Outside the Benelux

There are various options for protection outside the Benelux, each with their own particular pros and cons.

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A registration at BOIP provides protection in Belgium, the Netherlands, and Luxembourg. It is also possible to arrange protection outside the Benelux. This is advisable if your client sells goods and services outside the Benelux.

There are various ways of protecting your trademarks and designs outside the Benelux: national trademark, EU trademark or international trademark. Each has its own particular pros and cons. It is important to protect the trademark where your client uses it and needs it to be protected. Protection in a larger area could lead to unnecessary disputes, and not using the trademark or design in an area could result in the rights in that area being lost. That is why you should only protect a trademark where necessary.

National trademarks

If your client requires protection in one or more countries outside the Benelux, you can opt for national registrations in those particular countries. You will need to deal directly with the relevant authorities of those countries. If you file an application in another country within six months of a previous application (e.g. in the Benelux), you can claim the priority of your previous application for the later one. In that case, your application in the other country will have the same protection date as your previous one.

If your client only operates in one or a couple of countries outside the Benelux, it could be worth considering a national application. The downside is that if you apply in various countries, it can rapidly become a fairly expensive, complicated and time-consuming business. You will have to go through a separate procedure and make separate payment for each country. Also, you will generally need to communicate with the national office in its official language, and in some cases it is compulsory to designate a local representative or correspondence address.

Fortunately, more and more countries are signing up to international treaties that make it easier to protect your trademarks. If your client operates or is planning to operate in a larger number of countries, it could be worth applying for an international trademark or EU trademark.

National registration is the only option for countries that are not signatories to these international treaties.

International trademarks

You can have your trademark protected in countries that are signatories to the Madrid Agreement or Protocol with a single application. More than 110 countries in and outside Europe (including major economies such as the USA, China, India and Japan) are signatories to these treaties. You can opt for protection in all or just some of the member countries, and also for the whole of the EU with a single application.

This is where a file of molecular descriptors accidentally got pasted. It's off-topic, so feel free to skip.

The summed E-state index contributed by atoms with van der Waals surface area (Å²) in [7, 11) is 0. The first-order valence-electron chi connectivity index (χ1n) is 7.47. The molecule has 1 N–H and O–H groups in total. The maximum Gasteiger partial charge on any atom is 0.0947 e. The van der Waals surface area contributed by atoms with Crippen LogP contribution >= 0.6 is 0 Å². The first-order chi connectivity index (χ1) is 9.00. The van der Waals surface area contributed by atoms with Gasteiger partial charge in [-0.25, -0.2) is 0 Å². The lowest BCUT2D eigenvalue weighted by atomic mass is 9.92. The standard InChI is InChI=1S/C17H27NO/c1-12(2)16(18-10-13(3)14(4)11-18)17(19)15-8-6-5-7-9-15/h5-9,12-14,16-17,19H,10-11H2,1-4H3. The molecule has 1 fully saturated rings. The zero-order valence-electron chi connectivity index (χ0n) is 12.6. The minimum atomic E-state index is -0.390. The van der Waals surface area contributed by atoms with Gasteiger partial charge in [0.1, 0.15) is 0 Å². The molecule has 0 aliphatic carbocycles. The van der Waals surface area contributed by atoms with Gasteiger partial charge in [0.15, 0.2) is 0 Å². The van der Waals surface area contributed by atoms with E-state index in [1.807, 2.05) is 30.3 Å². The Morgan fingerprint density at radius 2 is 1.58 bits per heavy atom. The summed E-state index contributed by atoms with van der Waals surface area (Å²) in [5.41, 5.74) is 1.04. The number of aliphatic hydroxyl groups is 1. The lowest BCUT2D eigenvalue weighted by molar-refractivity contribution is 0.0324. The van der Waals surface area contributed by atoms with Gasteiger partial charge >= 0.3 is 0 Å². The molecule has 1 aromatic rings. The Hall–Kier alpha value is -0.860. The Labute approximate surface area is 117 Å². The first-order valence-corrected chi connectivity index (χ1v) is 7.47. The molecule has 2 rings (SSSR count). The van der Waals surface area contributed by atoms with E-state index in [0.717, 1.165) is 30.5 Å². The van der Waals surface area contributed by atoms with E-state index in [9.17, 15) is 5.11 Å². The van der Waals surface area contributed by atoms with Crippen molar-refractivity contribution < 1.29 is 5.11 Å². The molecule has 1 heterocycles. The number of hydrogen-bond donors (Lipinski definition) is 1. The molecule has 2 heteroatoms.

International trademarks are registered by the World Intellectual Property Organisation (WIPO) in Geneva, Switzerland. International applications must always be based on a previous basic registration (e.g. a Benelux trademark or an EU trademark). The application is therefore always made via the originating office. More about international trademarks

Claiming priority

You can claim priority if your client wants protection in other countries within six months of the first application (e.g. in the Benelux). This means that more recent applications filed by your client (for a national trademark, international trademark or EU trademark) are given the same filing date as the first one.

Priority can be claimed for all countries that are signatories to the Paris Convention or members of the World Trade Organisation. In practice, this covers virtually all countries.

EU trademarks

An EU trademark offers protection for all (currently 28) countries of the European Union by means of a single application. EU trademarks are registered by the European Union International Property Office (EUIPO), established in Alicante, Spain.

One of the advantages of an EU trademark is that protection can be arranged for a large area for a relatively modest fee. A fee of 850 euro is charged for an online registration for a single class and 1,000 euro for a paper application.

A market populated by some 500 million people may sound attractive, but there is also a downside. Rights generally come with obligations, and a right covering such a large territory brings more obligations. An EU trademark is based on the 'all or nothing' principle and there are risks associated with protection in an area in which you do not operate. This applies not only to the registration phase, but also to maintenance and enforcement of the right. More about EU trademarks

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